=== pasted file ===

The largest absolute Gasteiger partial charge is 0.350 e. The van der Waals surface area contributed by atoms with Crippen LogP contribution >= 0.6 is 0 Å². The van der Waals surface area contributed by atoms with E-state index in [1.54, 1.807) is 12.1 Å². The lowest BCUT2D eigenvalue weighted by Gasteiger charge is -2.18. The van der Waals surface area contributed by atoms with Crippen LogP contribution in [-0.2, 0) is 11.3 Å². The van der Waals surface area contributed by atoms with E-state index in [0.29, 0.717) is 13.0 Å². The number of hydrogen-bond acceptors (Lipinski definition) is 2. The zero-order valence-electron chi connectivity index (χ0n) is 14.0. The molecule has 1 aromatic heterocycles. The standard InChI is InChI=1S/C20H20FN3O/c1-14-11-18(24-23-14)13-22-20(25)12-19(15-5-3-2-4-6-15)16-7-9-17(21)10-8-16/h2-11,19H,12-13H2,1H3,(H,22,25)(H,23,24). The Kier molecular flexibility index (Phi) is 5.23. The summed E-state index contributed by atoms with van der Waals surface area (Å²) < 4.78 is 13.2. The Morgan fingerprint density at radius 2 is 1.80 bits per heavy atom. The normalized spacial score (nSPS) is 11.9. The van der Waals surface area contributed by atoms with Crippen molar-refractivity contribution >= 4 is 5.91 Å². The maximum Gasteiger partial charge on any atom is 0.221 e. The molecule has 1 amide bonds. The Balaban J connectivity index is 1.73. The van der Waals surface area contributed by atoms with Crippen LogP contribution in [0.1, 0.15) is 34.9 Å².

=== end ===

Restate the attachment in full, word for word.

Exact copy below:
The largest absolute Gasteiger partial charge is 0.350 e. The van der Waals surface area contributed by atoms with Crippen LogP contribution >= 0.6 is 0 Å². The van der Waals surface area contributed by atoms with E-state index in [1.54, 1.807) is 12.1 Å². The lowest BCUT2D eigenvalue weighted by Gasteiger charge is -2.18. The van der Waals surface area contributed by atoms with Crippen LogP contribution in [-0.2, 0) is 11.3 Å². The van der Waals surface area contributed by atoms with E-state index in [0.29, 0.717) is 13.0 Å². The number of hydrogen-bond acceptors (Lipinski definition) is 2. The zero-order valence-electron chi connectivity index (χ0n) is 14.0. The molecule has 1 aromatic heterocycles. The standard InChI is InChI=1S/C20H20FN3O/c1-14-11-18(24-23-14)13-22-20(25)12-19(15-5-3-2-4-6-15)16-7-9-17(21)10-8-16/h2-11,19H,12-13H2,1H3,(H,22,25)(H,23,24). The Kier molecular flexibility index (Phi) is 5.23. The summed E-state index contributed by atoms with van der Waals surface area (Å²) < 4.78 is 13.2. The Morgan fingerprint density at radius 2 is 1.80 bits per heavy atom. The normalized spacial score (nSPS) is 11.9. The van der Waals surface area contributed by atoms with Crippen molar-refractivity contribution >= 4 is 5.91 Å². The maximum Gasteiger partial charge on any atom is 0.221 e. The molecule has 1 amide bonds. The Balaban J connectivity index is 1.73. The van der Waals surface area contributed by atoms with Crippen LogP contribution in [0.1, 0.15) is 34.9 Å².